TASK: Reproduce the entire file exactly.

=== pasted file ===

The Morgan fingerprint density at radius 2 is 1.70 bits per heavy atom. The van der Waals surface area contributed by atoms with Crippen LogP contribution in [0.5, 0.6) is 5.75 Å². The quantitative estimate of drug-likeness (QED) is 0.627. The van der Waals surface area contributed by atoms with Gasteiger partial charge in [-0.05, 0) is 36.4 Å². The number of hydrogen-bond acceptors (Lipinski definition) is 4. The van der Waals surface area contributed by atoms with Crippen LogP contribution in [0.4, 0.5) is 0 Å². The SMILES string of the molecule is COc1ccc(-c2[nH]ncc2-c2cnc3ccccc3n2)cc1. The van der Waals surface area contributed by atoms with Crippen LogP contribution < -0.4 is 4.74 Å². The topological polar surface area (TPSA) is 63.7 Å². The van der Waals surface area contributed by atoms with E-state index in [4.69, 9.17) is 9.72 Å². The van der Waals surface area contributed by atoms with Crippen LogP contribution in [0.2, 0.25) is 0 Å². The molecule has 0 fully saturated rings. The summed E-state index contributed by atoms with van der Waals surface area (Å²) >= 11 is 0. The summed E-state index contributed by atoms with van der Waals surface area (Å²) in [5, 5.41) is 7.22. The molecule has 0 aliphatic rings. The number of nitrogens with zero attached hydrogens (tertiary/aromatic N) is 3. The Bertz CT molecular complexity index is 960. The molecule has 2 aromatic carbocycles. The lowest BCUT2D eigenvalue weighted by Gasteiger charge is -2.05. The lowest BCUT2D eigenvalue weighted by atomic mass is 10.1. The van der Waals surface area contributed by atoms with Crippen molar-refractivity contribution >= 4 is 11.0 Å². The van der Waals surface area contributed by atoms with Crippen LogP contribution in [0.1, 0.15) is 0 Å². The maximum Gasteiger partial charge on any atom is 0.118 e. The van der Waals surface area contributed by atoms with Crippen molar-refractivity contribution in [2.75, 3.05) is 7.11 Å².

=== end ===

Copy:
The Morgan fingerprint density at radius 2 is 1.70 bits per heavy atom. The van der Waals surface area contributed by atoms with Crippen LogP contribution in [0.5, 0.6) is 5.75 Å². The quantitative estimate of drug-likeness (QED) is 0.627. The van der Waals surface area contributed by atoms with Gasteiger partial charge in [-0.05, 0) is 36.4 Å². The number of hydrogen-bond acceptors (Lipinski definition) is 4. The van der Waals surface area contributed by atoms with Crippen LogP contribution in [0.4, 0.5) is 0 Å². The SMILES string of the molecule is COc1ccc(-c2[nH]ncc2-c2cnc3ccccc3n2)cc1. The van der Waals surface area contributed by atoms with Crippen LogP contribution < -0.4 is 4.74 Å². The topological polar surface area (TPSA) is 63.7 Å². The van der Waals surface area contributed by atoms with E-state index in [4.69, 9.17) is 9.72 Å². The van der Waals surface area contributed by atoms with Crippen LogP contribution in [0.2, 0.25) is 0 Å². The molecule has 0 fully saturated rings. The summed E-state index contributed by atoms with van der Waals surface area (Å²) >= 11 is 0. The summed E-state index contributed by atoms with van der Waals surface area (Å²) in [5, 5.41) is 7.22. The molecule has 0 aliphatic rings. The number of nitrogens with zero attached hydrogens (tertiary/aromatic N) is 3. The Bertz CT molecular complexity index is 960. The molecule has 2 aromatic carbocycles. The lowest BCUT2D eigenvalue weighted by Gasteiger charge is -2.05. The lowest BCUT2D eigenvalue weighted by atomic mass is 10.1. The van der Waals surface area contributed by atoms with Crippen molar-refractivity contribution >= 4 is 11.0 Å². The van der Waals surface area contributed by atoms with Crippen LogP contribution in [0.1, 0.15) is 0 Å². The maximum Gasteiger partial charge on any atom is 0.118 e. The van der Waals surface area contributed by atoms with Crippen molar-refractivity contribution in [2.75, 3.05) is 7.11 Å².